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Posted: 11:29 a.m. Thursday, March 20, 2014

Pair under investigation for fraud for selling mixed-breed dogs

By Kelli Wynn

Authorities with the Humane Society of Greater Dayton and the Englewood Police Department warned consumers Thursday about a dog scam that resulted in its victims being swindled out of hundreds of dollars after responding to false advertising about AKC-registered dogs.

The two agencies, along with Union police, became aware of the scam two weeks ago, according to Chief Humane Agent Sheila Marquis.

No arrests have been made in the case, but the Montgomery County Prosecutor’s office is considering possible felony charges against a man and a woman believed to be Englewood residents, according to Marquis and a representative of the prosecutor’s office.

The couple is accused of posting online advertisements that advertised they were selling American Kennel Club-registered purebreed dogs, but they instead sold mixed breed dogs to the ad responders. Some of the victims drove from out of state to locations in the Englewood-area to purchase the puppies.

“(The suspects) were advertising them as AKC Newfoundland puppies. When (the victims) purchased them and got them back to the vet, they discovered that they were not Newfoundlands at all,” Marquis said.

The dogs sold included lab-mixed and terrier-mixed breeds, she said.

So far, authorities said they have identified 11 victims of the scam.

Marquis didn’t know the total amount of money the victims lost to the scam, but she said some of the victims paid up to $700 for their dogs.

Anyone with information regarding additional victims or dealings with the suspects is asked to call Humane agent Sheila Marquis at (937) 262-8091 or the Englewood Police Department at (937) 836-1194. 

The Humane Society offered the following guidelines to ensure you are not a victim of a scam.

  • Know and understand the breed you are looking for. Do your homework so you are informed and knowledgeable on what you should and should not be looking for when choosing a specific breed.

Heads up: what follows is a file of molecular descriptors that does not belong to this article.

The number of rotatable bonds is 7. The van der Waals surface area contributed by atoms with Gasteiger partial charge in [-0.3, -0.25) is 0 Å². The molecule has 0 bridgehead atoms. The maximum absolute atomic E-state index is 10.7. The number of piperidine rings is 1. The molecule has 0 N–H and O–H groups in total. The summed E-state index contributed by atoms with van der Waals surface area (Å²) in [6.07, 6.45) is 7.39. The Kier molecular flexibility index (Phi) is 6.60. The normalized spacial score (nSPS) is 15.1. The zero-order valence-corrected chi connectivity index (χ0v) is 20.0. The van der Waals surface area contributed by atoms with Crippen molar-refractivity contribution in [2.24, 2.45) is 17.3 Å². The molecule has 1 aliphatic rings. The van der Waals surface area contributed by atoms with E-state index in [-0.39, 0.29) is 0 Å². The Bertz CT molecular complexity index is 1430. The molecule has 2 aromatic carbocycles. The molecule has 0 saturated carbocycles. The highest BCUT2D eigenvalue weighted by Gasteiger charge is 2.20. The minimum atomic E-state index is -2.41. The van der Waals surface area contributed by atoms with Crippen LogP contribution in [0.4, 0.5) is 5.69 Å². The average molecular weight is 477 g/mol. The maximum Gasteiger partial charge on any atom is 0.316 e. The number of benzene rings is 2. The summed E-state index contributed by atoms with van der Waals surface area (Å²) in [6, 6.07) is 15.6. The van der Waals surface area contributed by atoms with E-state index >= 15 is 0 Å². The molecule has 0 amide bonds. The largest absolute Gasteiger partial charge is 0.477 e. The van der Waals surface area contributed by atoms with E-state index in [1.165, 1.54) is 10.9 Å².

• Never send money for a deposit without seeing the companion animal.
  • If a person claims that an animal has received shots or vaccines, get a complete copy of the vet records and the name of the vet. Follow up with this vet's office to ensure this information is valid and all of the required shots have been given.
  • Never meet someone in a parking lot. This may seem obvious but scammers may try to do all transactions in a general location such as a parking lot so you cannot see where the companion animals are kept. 
  • Request to see the animal's parents. If you are dealing with a reputable breeder, they will be glad to show you the parents so you can confirm the purity of the breed. 
  • Never purchase a dog that is claimed to be AKC-registered without having the proper paperwork. If they claim they will mail you the paperwork, don't trust them. Unless you leave with the paperwork in your hands, you have no way to prove the information they say is true. 
  • Ask for references from previous buyers. Contact a few people who have dealt with this person before and see what their experiences were like. 

The Humane Society of Greater Dayton is a nonprofit organization dedicated to building loving relationships between people and pets. Founded 112 years ago, it is the largest and most-established "no-kill" animal welfare agency in the area. It focuses on pet adoptions, eliminating pet overpopulation, providing education and ensuring the humane treatment of animals. For more information about the Humane Society of Greater Dayton, call (937) 268-PETS (7387) or visit www.hsdayton.org http://www.hsdayton.org.  

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